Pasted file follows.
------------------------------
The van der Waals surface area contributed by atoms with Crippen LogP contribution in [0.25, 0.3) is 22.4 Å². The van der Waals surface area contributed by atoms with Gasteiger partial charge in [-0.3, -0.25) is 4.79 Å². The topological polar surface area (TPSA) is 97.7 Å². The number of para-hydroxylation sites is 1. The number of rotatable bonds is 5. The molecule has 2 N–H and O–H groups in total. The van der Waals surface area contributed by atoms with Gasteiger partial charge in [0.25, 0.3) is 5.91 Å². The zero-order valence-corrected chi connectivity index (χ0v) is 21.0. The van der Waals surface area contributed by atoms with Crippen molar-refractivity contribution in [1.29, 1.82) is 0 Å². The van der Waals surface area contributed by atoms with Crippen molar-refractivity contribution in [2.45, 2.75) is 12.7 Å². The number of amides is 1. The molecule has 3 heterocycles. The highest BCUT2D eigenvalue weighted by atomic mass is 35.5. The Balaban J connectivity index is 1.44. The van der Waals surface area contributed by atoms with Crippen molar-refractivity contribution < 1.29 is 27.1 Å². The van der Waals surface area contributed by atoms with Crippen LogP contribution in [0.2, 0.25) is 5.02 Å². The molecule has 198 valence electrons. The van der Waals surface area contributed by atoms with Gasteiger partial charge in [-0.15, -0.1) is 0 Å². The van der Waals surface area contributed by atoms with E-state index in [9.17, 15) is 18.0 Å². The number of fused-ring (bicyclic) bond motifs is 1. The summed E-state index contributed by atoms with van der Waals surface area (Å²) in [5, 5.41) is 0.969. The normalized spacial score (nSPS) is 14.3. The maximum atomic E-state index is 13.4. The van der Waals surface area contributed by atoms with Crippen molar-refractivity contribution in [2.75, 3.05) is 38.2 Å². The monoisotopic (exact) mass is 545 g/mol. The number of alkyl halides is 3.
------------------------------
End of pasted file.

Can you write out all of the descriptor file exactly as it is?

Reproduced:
The van der Waals surface area contributed by atoms with Crippen LogP contribution in [0.25, 0.3) is 22.4 Å². The van der Waals surface area contributed by atoms with Gasteiger partial charge in [-0.3, -0.25) is 4.79 Å². The topological polar surface area (TPSA) is 97.7 Å². The number of para-hydroxylation sites is 1. The number of rotatable bonds is 5. The molecule has 2 N–H and O–H groups in total. The van der Waals surface area contributed by atoms with Gasteiger partial charge in [0.25, 0.3) is 5.91 Å². The zero-order valence-corrected chi connectivity index (χ0v) is 21.0. The van der Waals surface area contributed by atoms with Crippen molar-refractivity contribution in [1.29, 1.82) is 0 Å². The van der Waals surface area contributed by atoms with Crippen molar-refractivity contribution in [2.45, 2.75) is 12.7 Å². The number of amides is 1. The molecule has 3 heterocycles. The highest BCUT2D eigenvalue weighted by atomic mass is 35.5. The Balaban J connectivity index is 1.44. The van der Waals surface area contributed by atoms with Crippen molar-refractivity contribution < 1.29 is 27.1 Å². The van der Waals surface area contributed by atoms with Crippen LogP contribution in [0.2, 0.25) is 5.02 Å². The molecule has 198 valence electrons. The van der Waals surface area contributed by atoms with Gasteiger partial charge in [-0.15, -0.1) is 0 Å². The van der Waals surface area contributed by atoms with E-state index in [9.17, 15) is 18.0 Å². The number of fused-ring (bicyclic) bond motifs is 1. The summed E-state index contributed by atoms with van der Waals surface area (Å²) in [5, 5.41) is 0.969. The normalized spacial score (nSPS) is 14.3. The maximum atomic E-state index is 13.4. The van der Waals surface area contributed by atoms with Crippen molar-refractivity contribution in [2.75, 3.05) is 38.2 Å². The monoisotopic (exact) mass is 545 g/mol. The number of alkyl halides is 3.